The superiority of Japanese convenience stores—conbini—is no longer a secret to the world. Although most residents of Japan consider these corner stores an unremarkable albeit essential element of daily life, the rapid spread of Japanese soft power in the last decade has elevated conbini from a matter of insider knowledge to a must-see attraction featured in travel guides. Prior to Japan’s strict COVID-19 travel restrictions, tourists would flock to Tokyo’s conbini to bask in the novelty of a 7-Eleven that boasts fresh salmon onigiri and matchapurin instead of slurpees and $1 coffee.
Shinjuku Golden Gai came to my attention during the pandemic months in Tokyo. On those quiet stay-at-home evenings, I watched the Japanese TV series “Midnight Diner” on Netflix, and the Diner’s location was set in Golden Gai, a tiny nightlife quarter that was once an illegal prostitution district in Shinjuku, a town in Tokyo, after World War II. Each self-contained half-hour episode of the show revolved around a customer who always ordered the same food at the hole-in-the-wall Diner run by “Master,” a mysterious middle-aged man with a scarred face. The Diner’s regulars, crammed at the U-shaped counter, ranged from corporate employees and detectives to strippers and gangsters. At the end of the day, these customers walked through the alleyways where electric signs of bars and restaurants jutted into the air, opened the Diner’s sliding door and said, “Master, my usual, please.” The show brought these characters a little closer to me through the foods they ordered. Octopus-shaped red weenies, bite-sized fried chicken, ground meat cutlets served with macaroni salad and finely-sliced cabbage—conventional home-style dishes I ate while growing up.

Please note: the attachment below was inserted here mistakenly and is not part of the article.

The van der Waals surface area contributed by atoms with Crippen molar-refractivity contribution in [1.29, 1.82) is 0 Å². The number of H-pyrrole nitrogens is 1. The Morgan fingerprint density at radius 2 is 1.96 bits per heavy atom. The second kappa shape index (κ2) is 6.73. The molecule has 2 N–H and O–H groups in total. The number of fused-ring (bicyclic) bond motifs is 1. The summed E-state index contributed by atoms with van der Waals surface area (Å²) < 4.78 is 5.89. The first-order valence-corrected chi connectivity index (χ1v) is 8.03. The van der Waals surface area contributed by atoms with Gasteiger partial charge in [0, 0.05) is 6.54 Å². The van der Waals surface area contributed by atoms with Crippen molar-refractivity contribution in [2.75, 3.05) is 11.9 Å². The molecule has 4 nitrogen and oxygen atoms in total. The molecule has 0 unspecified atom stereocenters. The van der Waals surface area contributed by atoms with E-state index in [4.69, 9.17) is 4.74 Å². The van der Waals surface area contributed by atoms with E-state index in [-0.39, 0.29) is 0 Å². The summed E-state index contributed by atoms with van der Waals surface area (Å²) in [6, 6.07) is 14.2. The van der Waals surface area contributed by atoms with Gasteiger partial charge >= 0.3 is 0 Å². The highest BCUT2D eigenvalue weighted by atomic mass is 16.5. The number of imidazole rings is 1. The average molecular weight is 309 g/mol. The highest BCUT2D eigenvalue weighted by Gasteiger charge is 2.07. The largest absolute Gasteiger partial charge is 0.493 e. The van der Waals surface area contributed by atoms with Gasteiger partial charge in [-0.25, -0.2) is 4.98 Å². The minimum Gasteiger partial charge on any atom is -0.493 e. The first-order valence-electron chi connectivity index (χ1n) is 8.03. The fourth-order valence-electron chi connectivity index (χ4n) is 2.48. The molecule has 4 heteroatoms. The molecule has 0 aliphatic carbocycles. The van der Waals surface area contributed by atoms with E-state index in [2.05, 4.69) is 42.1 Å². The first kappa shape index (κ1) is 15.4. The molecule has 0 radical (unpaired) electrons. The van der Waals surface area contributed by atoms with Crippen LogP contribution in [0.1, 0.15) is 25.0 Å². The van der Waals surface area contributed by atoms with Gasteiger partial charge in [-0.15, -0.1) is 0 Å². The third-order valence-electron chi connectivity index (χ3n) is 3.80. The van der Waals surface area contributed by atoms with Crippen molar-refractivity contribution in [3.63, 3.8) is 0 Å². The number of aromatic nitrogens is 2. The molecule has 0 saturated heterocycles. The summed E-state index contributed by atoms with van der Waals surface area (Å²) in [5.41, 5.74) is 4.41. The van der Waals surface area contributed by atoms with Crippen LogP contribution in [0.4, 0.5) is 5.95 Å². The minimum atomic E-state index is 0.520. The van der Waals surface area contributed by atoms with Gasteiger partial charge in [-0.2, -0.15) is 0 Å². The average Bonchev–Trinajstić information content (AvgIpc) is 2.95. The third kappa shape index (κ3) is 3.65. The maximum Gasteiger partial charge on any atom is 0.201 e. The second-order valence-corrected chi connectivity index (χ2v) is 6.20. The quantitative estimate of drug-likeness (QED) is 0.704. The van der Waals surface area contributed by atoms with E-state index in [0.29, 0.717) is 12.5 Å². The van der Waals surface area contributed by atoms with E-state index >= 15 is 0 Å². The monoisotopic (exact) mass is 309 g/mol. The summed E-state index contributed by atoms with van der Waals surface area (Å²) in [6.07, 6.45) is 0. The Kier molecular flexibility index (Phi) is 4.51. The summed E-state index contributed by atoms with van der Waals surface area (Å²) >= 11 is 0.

I was settling down for a quiet afternoon at my usual café when the waitress asked me if I’d like to try their new marmalade. “It’s made from special wild oranges from Ehime,ˮ she explained. They were planning on officially introducing it onto the menu next month, but wanted to have some regulars test it out first.
“I’d love to try some,ˮ I said. In a few minutes she brought over a pot with my tea, as well as the plate, loaded with carefully sliced squares of milk bread and two small ceramic tubs, one with a creamy whipped butter, the other holding a delicate orange jam.
I have enclosed this letter in another sent to Mr. Lama Chobuden1 of Darjeeling, India, and expect by now it has been forwarded along from him to Japan. While I am not without my concerns as to whether or not you will indeed receive the letter, if by some chance it were not to make the passage, I am given solace only by the fact that you are not in any particular anticipation of a letter. That being said, if you are to receive this letter, I am certain that you will find yourself taking some amusement in my fate. First, I am living in Tibet. Second, I have become a Chinese person. Third, I share a wife with three other husbands.